Air Force Lt. Col. Victor Fehrenbach has flown on dozens of combat missions over Iraq, Afghanistan and Kosovo as an F-15E Strike Eagle weapons officer. His commanders have called him a "war hero," "superstar" and "#1 officer/aviator."
But now Fehrenbach is flying into the fight of his career – this time in a federal courtroom and under fire from the military he's spent 19 years serving.
A U.S. Air Force panel has recommended Fehrenbach be discharged immediately under the military's "don't ask, don't tell" policy that bars openly gay and lesbian service members from the force. His attorneys are asking a federal judge to find the policy unconstitutional.
Fehrenbach is one of the highest-ranking military officers investigated for homosexual conduct. A discharge before September 2011 would cost him valuable military retirement benefits awarded to those who serve at least 20 years.
The case illustrates the continued threat of investigation and discharge for gay and lesbian service members, despite President Obama's desire to change the policy and Congress' initial steps toward a repeal.
The military investigation into Fehrenbach's sexuality was triggered in May 2008 when a civilian from Idaho accused Fehrenbach of sexually assaulting him. Police investigated the matter and later dismissed the charge as unfounded, acknowledging the accuser had a history of making false allegations.
Fehrenbach told police during an interrogation that he did have consensual sex with the man in the privacy of his home, 60 miles from the base. He did not know that military investigators were listening to his confession and obtained a recording of it.
Fehrenbach's lawyers argue he has never publicly said he's gay and kept his sexuality private as required under "don't ask, don't tell." They also argue Fehrenbach's conduct with a civilian in the privacy of his own home does not harm "morale, good order and discipline, and unit cohesion" in the military and that the government is unable to prove as much.
The Air Force has declined to comment on Fehrenbach's case while the charges are pending. But the Pentagon has made clear the "don't ask, don't tell" policy is still in effect and if someone outs themselves proceedings will continue.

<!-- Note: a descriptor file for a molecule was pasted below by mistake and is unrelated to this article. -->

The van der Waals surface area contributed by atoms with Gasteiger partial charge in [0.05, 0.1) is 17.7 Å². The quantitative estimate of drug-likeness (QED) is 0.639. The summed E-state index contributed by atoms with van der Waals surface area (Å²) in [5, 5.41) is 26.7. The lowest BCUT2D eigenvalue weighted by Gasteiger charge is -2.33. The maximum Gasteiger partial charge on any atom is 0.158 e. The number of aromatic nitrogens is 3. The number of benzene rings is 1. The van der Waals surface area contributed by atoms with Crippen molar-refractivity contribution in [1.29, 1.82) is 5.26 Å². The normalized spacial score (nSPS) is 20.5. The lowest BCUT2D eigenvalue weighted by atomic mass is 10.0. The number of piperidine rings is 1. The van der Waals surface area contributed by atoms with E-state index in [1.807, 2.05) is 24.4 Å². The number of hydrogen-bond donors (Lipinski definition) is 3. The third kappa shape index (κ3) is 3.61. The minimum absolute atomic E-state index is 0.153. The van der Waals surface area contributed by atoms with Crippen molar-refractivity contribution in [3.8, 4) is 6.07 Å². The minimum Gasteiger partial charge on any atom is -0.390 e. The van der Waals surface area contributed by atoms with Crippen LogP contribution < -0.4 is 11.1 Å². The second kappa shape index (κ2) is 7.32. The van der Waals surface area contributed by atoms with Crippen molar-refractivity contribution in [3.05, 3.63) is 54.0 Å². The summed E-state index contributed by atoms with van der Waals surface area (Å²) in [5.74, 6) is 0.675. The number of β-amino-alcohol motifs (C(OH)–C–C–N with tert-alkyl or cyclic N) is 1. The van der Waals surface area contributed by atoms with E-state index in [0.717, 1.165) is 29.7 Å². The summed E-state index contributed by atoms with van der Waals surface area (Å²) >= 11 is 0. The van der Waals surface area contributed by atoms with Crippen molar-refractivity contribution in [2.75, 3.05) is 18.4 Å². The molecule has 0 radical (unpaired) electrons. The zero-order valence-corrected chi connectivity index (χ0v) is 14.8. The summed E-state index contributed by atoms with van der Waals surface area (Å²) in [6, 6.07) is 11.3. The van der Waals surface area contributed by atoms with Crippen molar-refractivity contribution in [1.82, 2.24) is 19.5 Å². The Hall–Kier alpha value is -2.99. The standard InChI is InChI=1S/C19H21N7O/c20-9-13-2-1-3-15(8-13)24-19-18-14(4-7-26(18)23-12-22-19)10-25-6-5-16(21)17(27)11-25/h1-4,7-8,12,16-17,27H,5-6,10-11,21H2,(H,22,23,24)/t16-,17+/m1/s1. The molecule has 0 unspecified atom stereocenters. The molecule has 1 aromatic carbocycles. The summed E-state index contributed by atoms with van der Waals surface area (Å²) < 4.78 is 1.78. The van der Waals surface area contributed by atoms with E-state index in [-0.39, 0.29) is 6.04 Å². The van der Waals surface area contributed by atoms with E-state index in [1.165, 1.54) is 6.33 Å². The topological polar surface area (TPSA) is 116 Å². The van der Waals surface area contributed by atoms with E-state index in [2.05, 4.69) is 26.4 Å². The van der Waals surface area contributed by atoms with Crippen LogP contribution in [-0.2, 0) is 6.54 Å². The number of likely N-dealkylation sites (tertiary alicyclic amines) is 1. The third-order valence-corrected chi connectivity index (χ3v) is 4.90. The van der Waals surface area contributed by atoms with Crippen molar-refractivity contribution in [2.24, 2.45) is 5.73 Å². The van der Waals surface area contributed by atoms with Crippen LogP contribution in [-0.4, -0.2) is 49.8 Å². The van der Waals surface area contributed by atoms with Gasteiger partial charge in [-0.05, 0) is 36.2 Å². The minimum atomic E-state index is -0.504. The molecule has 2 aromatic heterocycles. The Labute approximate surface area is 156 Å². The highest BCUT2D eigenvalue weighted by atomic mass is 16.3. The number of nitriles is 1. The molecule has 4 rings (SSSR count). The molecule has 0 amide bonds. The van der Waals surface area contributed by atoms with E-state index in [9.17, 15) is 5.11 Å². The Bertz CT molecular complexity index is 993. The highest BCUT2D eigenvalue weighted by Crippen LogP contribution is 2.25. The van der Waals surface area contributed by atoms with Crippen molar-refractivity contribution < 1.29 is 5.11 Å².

Air Force Pilot Faces Discharge Over 'Don't Ask, Don't Tell'
In April, Defense Secretary Robert Gates announced new guidelines for how the military enforces "don't ask, don't tell," raising the bar on who can initiate an inquiry into allegations of misconduct by a gay or lesbian service member.
The changes included stricter scrutiny of information provided by third parties to military leaders, who, Gates said, "may be motivated to harm the service member."
While the modifications do apply to open and future cases, it's not clear how they might change the course of Fehrenbach's case, which relied initially on a third-party accusation.
"I have given my entire adult life to the Air Force that I love. I have deployed six times and risked my life for my country. In the two years that I've been sitting at my desk rather than inside my jet, I've offered to deploy numerous times," said Fehrenbach in a statement.
The Justice Department, Air Force and Fehrenbach's legal team have been negotiating a temporary stay on the impedning discharge to allow the legal case to play out in court, according to the Servicemembers Legal Defense Network, or SLDN, a gay advocacy group.
"Lt. Col. Fehrenbach signed up nearly 19 years ago willing to risk all and die for his country, flying nearly 90 combat missions in Iraq, Afghanistan, and Kosovo," said SLDN's Aubrey Sarvis. "Why and how the hell do we end up firing our best and brightest when we're fighting in two wars?"
Sarvis said the discharge of Fehrenbach could cost taxpayers $25 million in lost investment in training and education for an F-15 aviator.
The House included a conditional repeal of "don't ask, don't tell" in the annual defense spending package. The Senate is expected to consider the measure after the August recess.
The Pentagon Sunday concluded a voluntary survey sent to 400,000 military service members, polling their attitudes about possible changes to the policy regarding gays. Officials have estimated a 25 percent response rate. The results have not yet been released.